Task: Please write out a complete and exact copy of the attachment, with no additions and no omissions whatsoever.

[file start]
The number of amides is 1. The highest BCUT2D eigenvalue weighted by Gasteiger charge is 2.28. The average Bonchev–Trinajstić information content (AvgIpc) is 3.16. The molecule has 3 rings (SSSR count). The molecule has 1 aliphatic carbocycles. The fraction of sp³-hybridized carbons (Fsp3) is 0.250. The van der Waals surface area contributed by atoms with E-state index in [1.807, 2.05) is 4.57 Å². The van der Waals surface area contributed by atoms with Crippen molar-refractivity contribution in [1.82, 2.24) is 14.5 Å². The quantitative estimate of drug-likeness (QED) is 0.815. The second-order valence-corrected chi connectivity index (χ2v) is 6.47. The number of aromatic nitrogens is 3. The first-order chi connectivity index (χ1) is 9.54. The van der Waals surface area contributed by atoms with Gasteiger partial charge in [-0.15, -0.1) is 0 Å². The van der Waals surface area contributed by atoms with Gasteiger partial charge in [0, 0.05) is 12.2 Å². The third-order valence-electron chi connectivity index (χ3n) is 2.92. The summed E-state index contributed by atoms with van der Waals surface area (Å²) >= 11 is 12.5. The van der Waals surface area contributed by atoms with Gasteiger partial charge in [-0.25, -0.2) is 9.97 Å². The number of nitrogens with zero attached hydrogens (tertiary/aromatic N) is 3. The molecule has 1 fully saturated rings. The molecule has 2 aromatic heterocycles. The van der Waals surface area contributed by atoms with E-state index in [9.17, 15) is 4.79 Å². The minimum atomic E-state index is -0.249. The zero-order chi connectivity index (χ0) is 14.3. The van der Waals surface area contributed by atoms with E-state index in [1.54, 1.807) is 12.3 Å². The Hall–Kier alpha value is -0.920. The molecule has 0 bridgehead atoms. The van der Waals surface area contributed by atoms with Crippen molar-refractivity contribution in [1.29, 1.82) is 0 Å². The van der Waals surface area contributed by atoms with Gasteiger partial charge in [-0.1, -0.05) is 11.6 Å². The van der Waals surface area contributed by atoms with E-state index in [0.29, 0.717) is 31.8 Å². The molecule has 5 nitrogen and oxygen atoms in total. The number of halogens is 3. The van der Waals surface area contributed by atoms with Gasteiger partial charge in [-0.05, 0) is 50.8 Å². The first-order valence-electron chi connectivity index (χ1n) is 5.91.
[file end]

The number of amides is 1. The highest BCUT2D eigenvalue weighted by Gasteiger charge is 2.28. The average Bonchev–Trinajstić information content (AvgIpc) is 3.16. The molecule has 3 rings (SSSR count). The molecule has 1 aliphatic carbocycles. The fraction of sp³-hybridized carbons (Fsp3) is 0.250. The van der Waals surface area contributed by atoms with E-state index in [1.807, 2.05) is 4.57 Å². The van der Waals surface area contributed by atoms with Crippen molar-refractivity contribution in [1.82, 2.24) is 14.5 Å². The quantitative estimate of drug-likeness (QED) is 0.815. The second-order valence-corrected chi connectivity index (χ2v) is 6.47. The number of aromatic nitrogens is 3. The first-order chi connectivity index (χ1) is 9.54. The van der Waals surface area contributed by atoms with Gasteiger partial charge in [-0.15, -0.1) is 0 Å². The van der Waals surface area contributed by atoms with Gasteiger partial charge in [0, 0.05) is 12.2 Å². The third-order valence-electron chi connectivity index (χ3n) is 2.92. The summed E-state index contributed by atoms with van der Waals surface area (Å²) >= 11 is 12.5. The van der Waals surface area contributed by atoms with Gasteiger partial charge in [-0.25, -0.2) is 9.97 Å². The number of nitrogens with zero attached hydrogens (tertiary/aromatic N) is 3. The molecule has 1 fully saturated rings. The molecule has 2 aromatic heterocycles. The van der Waals surface area contributed by atoms with E-state index in [9.17, 15) is 4.79 Å². The minimum atomic E-state index is -0.249. The zero-order chi connectivity index (χ0) is 14.3. The van der Waals surface area contributed by atoms with E-state index in [1.54, 1.807) is 12.3 Å². The Hall–Kier alpha value is -0.920. The molecule has 0 bridgehead atoms. The van der Waals surface area contributed by atoms with Crippen molar-refractivity contribution in [1.29, 1.82) is 0 Å². The van der Waals surface area contributed by atoms with Gasteiger partial charge in [-0.1, -0.05) is 11.6 Å². The van der Waals surface area contributed by atoms with E-state index in [0.29, 0.717) is 31.8 Å². The molecule has 5 nitrogen and oxygen atoms in total. The number of halogens is 3. The van der Waals surface area contributed by atoms with Gasteiger partial charge in [-0.05, 0) is 50.8 Å². The first-order valence-electron chi connectivity index (χ1n) is 5.91.